According to 7NEWS, Maxon alleges in the lawsuit that the high school holds regular Christian meetings during lunch inside the building, “which students have nicknamed ‘Jesus Pizza.’” Maxon said, “The fact that there’s a humorous nickname doesn’t mean it’s not serious.” He added, “It’s a serious matter when the Bill of Rights is violated. Some cases have gray areas about what’s illegal and not illegal. This case doesn’t have much of that.”


Cowboy Church at Crossroads has held Sunday church services in the school cafeteria since at least 2012, the church website says. The principal defends this practice, noting that the church pays rent to the school district.

According the lawsuit, Cowboy Church’s pastor, Randy Pfaff, has the run of the school, using the public address system to “preach his evangelical Christian messages.”

“With the support of the school’s staff, including Principal Schipper, Pastor Pfaff and the Church distribute” flyers throughout the school that promote prayer meetings and other Christian events during school hours, the lawsuit states.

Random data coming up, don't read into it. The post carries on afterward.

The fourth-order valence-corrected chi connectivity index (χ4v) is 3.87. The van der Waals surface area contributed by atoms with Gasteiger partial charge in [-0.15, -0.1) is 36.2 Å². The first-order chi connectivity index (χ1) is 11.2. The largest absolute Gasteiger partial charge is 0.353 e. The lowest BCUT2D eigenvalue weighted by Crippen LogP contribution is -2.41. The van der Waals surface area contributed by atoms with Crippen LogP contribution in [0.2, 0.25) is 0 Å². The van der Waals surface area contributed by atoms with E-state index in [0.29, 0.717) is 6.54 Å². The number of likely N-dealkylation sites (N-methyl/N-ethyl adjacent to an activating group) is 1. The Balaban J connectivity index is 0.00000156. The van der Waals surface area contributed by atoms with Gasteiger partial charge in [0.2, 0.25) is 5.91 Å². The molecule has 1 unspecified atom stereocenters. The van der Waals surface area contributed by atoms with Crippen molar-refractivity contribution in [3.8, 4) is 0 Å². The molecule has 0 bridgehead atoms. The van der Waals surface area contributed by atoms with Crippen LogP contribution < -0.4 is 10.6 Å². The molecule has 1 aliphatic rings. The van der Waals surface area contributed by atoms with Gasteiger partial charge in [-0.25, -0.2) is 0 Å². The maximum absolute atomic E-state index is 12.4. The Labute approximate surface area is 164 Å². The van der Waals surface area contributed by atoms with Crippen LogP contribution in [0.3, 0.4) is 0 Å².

According to the lawsuit, Pastor Pfaff says the “mission work” of the church is The Fellowship of Christian Huskies, a Florence High student group he founded in 2011. The Fellowship describes itself as a “religious organization” that aims to “let God back in our schools” and to “[bring] others to a saving knowledge of Jesus.”

According to The Denver Post, Pfaff said he will not apologize for being in Florence High School. “I don’t believe the Constitution was meant to keep God out of the schools. That’s absolutely absurd,” Pfaff told The Denver Post during a telephone interview. He added, “This nation was founded on Christianity.”

Raw Story:

After Basevitz complained to school administrators, he said that he was told to use the side doors because the prayer circle students regularly held in front of the school was so large that it blocked the main entrance.

“In an apparent attempt to ostracize [Basevitz], Defendants informed staff and students of Mr. Basevitz’s complaint and his Jewish heritage,” the lawsuit notes. “On January 9, 2015, [Basevitz] overheard a student saying, “we can’t do Jesus Pizza because Mr. B. is Jewish.”